Over the weekend, I stopped in at a large beauty retailer to pick up a few things. While waiting in line to pay for my selections, I took the opportunity to browse the abundant and strategically placed impulse items—mirrors, tweezers, creams, and nail polishes, all artfully arranged to catch the eyes of patrons. Spotting a lilac colored bottle of polish, I flipped it over to read the name: Iris I Was Thinner. It went back on the shelf. Immediately. Flirty, flippant names are common to nail polishes, but I really didn't need a color that essentially told me (and others) that I needed to drop a few pounds. As the cashier rang up my purchases, it occurred to me that I shouldn't be surprised. After all, we're a society concerned with preserving the normative categories of gender, which means, of course, that 5-year-old boys should not paint their toes pink (though perhaps blue is acceptable), and girls and women should wish they were thinner.

Recently, a friend bought a gladiator's outfit for her not quite 2-year-old daughter. She reported that the saleswoman had been perplexed that she was not buying the outfit for a son and that she did not want the goddess costume instead for her daughter. Boys are soldiers, and girls are goddesses. Boys play with trucks, while girls have tea parties. Boys don't paint their nails or wear makeup (we'll pretend that some male performers are born with eyeliner and black nails), but girls can—and once they're women, they can also worry about their weight, whether they're too assertive in the workplace, and whether they're bad moms because they work. For many people these ideas touch on the core of the gender divide, as is reflected in the recent kerfluffle caused by a J.Crew ad featuring creative director Jenna Lyons and her 5-year-old, pink-toenailed son as yet another example of the ways the social order helps shape the expectations associated with gender.

Friday, April 22, 2011

Last Call: Help AiP Make the Stage for Internet Week New York


AiP has a panel in the running for the big stage during Internet Week New York. The Evolution of Communication will trace the social ripples of communicative technologies through history (and prehistory if time allows) investigating what exactly is new about new media.

How does AiP get on the big stage? Well, that's where you come in, Readers. Please follow this link and vote! Voting ends today! You'll need to register and confirm you aren't a bot, but it should be a relatively painless process.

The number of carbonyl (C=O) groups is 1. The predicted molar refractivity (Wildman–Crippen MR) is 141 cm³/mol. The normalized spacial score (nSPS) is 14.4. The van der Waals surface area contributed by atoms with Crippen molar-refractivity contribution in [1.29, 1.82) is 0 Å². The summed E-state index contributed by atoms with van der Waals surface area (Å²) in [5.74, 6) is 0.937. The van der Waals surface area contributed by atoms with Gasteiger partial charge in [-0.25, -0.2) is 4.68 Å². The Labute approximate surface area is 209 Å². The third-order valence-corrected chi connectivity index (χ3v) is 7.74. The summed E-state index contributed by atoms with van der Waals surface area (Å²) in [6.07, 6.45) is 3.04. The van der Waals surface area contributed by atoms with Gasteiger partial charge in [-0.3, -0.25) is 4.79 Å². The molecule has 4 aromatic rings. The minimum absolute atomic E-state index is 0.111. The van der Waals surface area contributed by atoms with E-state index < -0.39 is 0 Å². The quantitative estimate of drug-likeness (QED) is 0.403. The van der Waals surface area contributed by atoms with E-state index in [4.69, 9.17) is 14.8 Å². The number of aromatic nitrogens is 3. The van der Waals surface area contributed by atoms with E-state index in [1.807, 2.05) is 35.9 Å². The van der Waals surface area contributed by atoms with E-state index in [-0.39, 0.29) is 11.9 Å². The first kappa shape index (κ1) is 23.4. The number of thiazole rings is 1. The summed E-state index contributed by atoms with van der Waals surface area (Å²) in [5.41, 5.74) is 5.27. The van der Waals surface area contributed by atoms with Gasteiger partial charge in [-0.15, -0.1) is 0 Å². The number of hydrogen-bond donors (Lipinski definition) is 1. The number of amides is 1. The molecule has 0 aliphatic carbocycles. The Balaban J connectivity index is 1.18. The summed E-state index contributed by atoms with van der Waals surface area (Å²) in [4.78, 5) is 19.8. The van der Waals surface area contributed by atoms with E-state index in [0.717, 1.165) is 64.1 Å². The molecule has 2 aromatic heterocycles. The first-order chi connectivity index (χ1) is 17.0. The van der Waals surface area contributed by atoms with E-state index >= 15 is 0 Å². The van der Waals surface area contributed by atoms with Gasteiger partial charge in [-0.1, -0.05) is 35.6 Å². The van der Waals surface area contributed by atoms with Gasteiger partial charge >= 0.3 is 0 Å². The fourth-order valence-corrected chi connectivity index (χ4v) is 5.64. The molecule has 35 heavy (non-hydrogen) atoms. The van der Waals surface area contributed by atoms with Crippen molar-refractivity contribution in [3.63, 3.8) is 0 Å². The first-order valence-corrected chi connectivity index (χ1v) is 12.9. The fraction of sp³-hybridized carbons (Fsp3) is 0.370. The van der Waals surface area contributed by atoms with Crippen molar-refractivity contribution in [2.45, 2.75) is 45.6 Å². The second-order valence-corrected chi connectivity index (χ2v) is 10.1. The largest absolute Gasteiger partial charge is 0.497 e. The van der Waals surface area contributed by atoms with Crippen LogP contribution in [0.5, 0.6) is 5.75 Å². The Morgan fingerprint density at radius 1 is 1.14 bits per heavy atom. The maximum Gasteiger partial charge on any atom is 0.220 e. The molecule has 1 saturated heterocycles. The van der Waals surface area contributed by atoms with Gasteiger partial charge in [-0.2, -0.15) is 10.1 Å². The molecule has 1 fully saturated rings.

Thanks for your support. Here's hoping to see you during Internet Week!

Selling the Illusion of Wealth


To round out AiP's discussion on our relationship with fashion, today we're looking at the counterfeit industry. On Monday, we probed the appeal of high-heels. And on Wednesday, we discussed a particular color trend in New York City. As always, comments are welcome.

The battered cardboard box balanced precariously on his small handcart as Asad (1) hurried across the street. The box seemed innocuous enough, but he had lined it with comforters to protect the cargo within and wrapped the exterior with twine to curtail prying eyes. Still to those who know, Asad’s package is a highly recognizable symbol of illicit trade in wealth: the container for fake, high quality designer handbags. Asad was hurrying to his downtown location, where he would meet with other “sidewalk” retailers waiting to show their goods to people who ask. If caught by the police, he would likely have his goods confiscated, and be ticketed. Depending on the number of prior offenses, he could spend a night in jail. Sure there was reason for him to be cautious, but who said selling respectability would be easy?

We Are NY Tech Features AiP


We Are NY Tech ran a feature on me and AiP today! Click here for the full story.


Thursday, April 21, 2011

Editor's Selections: Primate Behavior, Unhealthy Behaviors, and Religion and Science


This week in the social sciences on ResearchBlogging.org:
  • At Laelaps, Brian Switek discusses how our own perceptions color our interpretation of primate behavior, in this case death and mourning.
  • At Science Life, Rob Mitchum explores the ways our environment may encourage unhealthy behaviors.